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Dismal economic report a boon for borrowers

Mike Larson, mortgage writer, Bankrate.com  

Look out below!

On Aug. 8, the Federal Reserve Board released its latest "Beige Book" economic report. The report is a collection of anecdotes about retail sales, labor market conditions, bank practices and other things that Fed underlings cull from around the country and forward to policymakers eight times a year.

Officials consider the report when determining interest rate policy, and the latest one contained news that can only be described as terrible.

Bond yields cratered in the wake of the report's release at 2 p.m. Wednesday because it signals that the economy is weaker than many people thought. That may force the Fed to cut rates further and sooner than expected. Because of the dramatic decline in yields, mortgage rates could plunge over the next couple of days.

"Retail sales generally were sluggish and frequently below expectations, despite substantial discounting on a wide range of consumer goods. Manufacturing activity in nearly all sectors and regions declined further in recent months as producers adjusted to weak domestic and foreign demand and worked through accumulated inventories," the report said.

"Sustained weakness in the manufacturing sector spilled over to other businesses, with many (Fed) Districts indicating declines in demand for office space and trucking and shipping services."

Bankrate.com collects rate data for its weekly benchmark surveys every Wednesday. But because the Fed report came out late in the day, any rate changes implemented as a result of the report won't show up in the Aug. 8 survey. We felt it was particularly important to point out that a significant drop in rates is likely during the next couple of days, even if it may not be reflected in the "official" numbers until next week.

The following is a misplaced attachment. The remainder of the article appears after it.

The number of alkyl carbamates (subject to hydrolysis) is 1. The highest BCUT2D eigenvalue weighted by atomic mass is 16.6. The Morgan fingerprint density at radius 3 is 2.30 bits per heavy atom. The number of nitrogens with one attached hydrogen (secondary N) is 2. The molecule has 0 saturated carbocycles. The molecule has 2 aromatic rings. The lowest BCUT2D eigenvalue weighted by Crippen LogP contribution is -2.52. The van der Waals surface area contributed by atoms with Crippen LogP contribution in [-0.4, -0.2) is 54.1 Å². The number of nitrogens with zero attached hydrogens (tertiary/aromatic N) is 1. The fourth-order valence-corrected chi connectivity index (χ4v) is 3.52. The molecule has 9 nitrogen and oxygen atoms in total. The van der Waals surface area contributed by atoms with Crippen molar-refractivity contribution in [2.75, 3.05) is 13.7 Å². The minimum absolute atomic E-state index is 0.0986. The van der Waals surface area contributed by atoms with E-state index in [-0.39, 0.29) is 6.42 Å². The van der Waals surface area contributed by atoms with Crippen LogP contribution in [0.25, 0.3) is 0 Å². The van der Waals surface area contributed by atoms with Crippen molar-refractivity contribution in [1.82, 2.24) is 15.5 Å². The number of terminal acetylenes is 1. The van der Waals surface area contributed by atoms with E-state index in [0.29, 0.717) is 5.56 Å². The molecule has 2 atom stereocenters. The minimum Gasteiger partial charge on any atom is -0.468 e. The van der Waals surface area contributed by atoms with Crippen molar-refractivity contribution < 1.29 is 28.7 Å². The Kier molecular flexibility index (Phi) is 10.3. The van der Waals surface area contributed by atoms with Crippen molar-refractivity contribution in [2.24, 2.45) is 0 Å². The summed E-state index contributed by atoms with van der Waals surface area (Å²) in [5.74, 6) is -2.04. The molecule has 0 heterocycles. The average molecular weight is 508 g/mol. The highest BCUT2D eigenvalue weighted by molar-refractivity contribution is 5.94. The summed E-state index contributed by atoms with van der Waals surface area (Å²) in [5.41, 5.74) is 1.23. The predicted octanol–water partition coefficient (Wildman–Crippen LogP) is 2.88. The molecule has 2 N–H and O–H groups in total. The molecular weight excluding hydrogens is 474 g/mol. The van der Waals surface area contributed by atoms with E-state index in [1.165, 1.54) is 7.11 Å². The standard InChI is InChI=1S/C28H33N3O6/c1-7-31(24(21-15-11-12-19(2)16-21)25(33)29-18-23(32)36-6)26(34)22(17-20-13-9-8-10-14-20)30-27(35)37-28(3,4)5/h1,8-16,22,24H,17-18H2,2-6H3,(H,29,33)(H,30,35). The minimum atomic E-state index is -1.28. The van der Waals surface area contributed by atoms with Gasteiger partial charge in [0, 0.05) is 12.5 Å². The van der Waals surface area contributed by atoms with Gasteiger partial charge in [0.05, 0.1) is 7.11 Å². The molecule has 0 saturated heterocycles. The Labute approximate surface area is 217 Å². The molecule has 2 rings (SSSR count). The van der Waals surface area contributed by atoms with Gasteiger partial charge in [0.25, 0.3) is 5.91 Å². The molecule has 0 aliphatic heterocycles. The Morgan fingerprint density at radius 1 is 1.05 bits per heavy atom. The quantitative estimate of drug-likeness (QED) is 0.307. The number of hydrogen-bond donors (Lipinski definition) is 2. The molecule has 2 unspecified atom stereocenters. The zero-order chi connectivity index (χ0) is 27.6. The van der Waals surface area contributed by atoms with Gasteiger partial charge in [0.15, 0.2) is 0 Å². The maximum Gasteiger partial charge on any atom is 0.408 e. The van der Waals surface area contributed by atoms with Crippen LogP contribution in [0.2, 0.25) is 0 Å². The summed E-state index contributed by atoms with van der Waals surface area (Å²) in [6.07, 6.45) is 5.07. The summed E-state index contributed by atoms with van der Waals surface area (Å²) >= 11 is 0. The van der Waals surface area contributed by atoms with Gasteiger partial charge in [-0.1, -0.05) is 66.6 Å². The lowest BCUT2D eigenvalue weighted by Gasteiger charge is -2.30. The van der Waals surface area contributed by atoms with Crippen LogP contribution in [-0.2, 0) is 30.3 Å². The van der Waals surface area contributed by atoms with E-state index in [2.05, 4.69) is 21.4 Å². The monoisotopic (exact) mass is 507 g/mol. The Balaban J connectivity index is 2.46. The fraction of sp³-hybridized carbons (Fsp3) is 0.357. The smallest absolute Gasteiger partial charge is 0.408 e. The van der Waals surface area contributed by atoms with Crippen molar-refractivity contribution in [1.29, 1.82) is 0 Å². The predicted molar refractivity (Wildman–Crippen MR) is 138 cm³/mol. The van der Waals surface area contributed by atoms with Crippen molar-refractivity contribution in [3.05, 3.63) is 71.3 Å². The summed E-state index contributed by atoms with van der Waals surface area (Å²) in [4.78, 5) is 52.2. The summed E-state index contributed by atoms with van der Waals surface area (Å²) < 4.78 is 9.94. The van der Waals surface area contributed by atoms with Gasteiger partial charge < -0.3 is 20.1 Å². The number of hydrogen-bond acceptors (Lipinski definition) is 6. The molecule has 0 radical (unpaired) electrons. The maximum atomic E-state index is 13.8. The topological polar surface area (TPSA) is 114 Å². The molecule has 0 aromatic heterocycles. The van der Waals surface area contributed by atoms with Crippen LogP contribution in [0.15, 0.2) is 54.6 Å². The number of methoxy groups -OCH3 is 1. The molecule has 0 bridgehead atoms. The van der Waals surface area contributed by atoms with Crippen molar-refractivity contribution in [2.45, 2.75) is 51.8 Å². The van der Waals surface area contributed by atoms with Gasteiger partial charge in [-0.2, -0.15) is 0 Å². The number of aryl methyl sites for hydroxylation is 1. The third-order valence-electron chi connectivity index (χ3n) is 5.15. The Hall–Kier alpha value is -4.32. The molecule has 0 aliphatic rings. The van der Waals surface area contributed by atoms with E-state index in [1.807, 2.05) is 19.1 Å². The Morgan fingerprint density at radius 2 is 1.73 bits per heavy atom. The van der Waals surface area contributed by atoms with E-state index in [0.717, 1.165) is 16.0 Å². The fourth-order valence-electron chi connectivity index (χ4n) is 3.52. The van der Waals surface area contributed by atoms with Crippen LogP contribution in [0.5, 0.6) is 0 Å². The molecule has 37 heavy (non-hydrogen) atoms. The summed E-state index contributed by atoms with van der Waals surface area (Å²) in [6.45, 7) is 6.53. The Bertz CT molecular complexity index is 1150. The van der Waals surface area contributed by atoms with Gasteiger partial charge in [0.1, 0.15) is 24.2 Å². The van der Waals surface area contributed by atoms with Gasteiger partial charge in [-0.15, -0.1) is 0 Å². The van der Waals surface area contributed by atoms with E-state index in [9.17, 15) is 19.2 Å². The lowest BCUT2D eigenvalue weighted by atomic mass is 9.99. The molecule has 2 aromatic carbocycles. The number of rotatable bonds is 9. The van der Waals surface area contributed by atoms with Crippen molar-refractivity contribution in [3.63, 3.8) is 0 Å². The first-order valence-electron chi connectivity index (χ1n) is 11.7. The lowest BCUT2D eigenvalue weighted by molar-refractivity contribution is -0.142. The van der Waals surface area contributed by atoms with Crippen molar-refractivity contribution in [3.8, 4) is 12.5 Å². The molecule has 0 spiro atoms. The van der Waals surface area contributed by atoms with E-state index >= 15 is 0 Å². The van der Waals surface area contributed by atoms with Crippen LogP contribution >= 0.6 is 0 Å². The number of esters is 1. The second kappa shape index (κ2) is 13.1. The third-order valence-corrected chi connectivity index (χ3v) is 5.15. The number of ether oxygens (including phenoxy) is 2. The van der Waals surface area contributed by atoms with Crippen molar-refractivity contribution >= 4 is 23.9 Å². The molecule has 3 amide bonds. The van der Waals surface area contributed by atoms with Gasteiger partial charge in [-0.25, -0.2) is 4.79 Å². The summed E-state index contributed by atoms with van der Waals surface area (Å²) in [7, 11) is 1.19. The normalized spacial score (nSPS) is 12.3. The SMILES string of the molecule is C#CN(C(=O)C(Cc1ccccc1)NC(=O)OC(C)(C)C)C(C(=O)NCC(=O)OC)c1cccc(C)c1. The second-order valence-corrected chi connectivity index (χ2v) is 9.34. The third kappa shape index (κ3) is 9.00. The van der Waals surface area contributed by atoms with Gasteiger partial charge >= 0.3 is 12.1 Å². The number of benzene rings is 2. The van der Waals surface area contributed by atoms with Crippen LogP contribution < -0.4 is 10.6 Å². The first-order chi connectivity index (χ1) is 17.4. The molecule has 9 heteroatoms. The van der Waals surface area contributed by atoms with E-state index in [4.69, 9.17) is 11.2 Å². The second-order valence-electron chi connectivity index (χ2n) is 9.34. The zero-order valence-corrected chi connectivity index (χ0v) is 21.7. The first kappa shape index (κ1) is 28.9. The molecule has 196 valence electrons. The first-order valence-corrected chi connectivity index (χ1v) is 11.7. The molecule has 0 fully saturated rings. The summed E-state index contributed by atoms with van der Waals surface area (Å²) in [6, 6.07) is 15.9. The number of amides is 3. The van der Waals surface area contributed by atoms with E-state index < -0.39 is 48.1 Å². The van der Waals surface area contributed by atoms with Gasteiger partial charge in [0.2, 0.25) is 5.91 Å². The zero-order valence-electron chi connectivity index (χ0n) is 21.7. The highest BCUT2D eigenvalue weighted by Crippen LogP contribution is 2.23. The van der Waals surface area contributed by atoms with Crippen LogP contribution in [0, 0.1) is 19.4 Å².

Why is the Fed report so important? Many economists have expressed concern that weakness in both high-tech and low-tech manufacturing would spill over into the broader economy. But until recently, they were cautiously optimistic that wouldn't happen due to this year's drastic interest rate cuts, lower energy prices and tax rebates.

The Fed report, however, throws cold water on the "half-full glass" argument. It says that many service businesses, including law firms, temporary staffing agencies and shippers, are now reporting weakness, as are airlines and hotel chains.

If service-sector weakness gets bad enough so that service businesses start firing workers to the same degree manufacturing businesses have, it's big trouble for the U.S. economy. Recession likely would be unavoidable because such firings would cause consumer spending to dry up.

For mortgage hunters, though, the bad news should lead to a significant interest rate break over the next few days. Loan rates could continue heading lower over the next few weeks if more bad news surfaces. And for the first time in months, I'm starting to think that's a serious possibility.


-- Posted: Aug. 9, 2001
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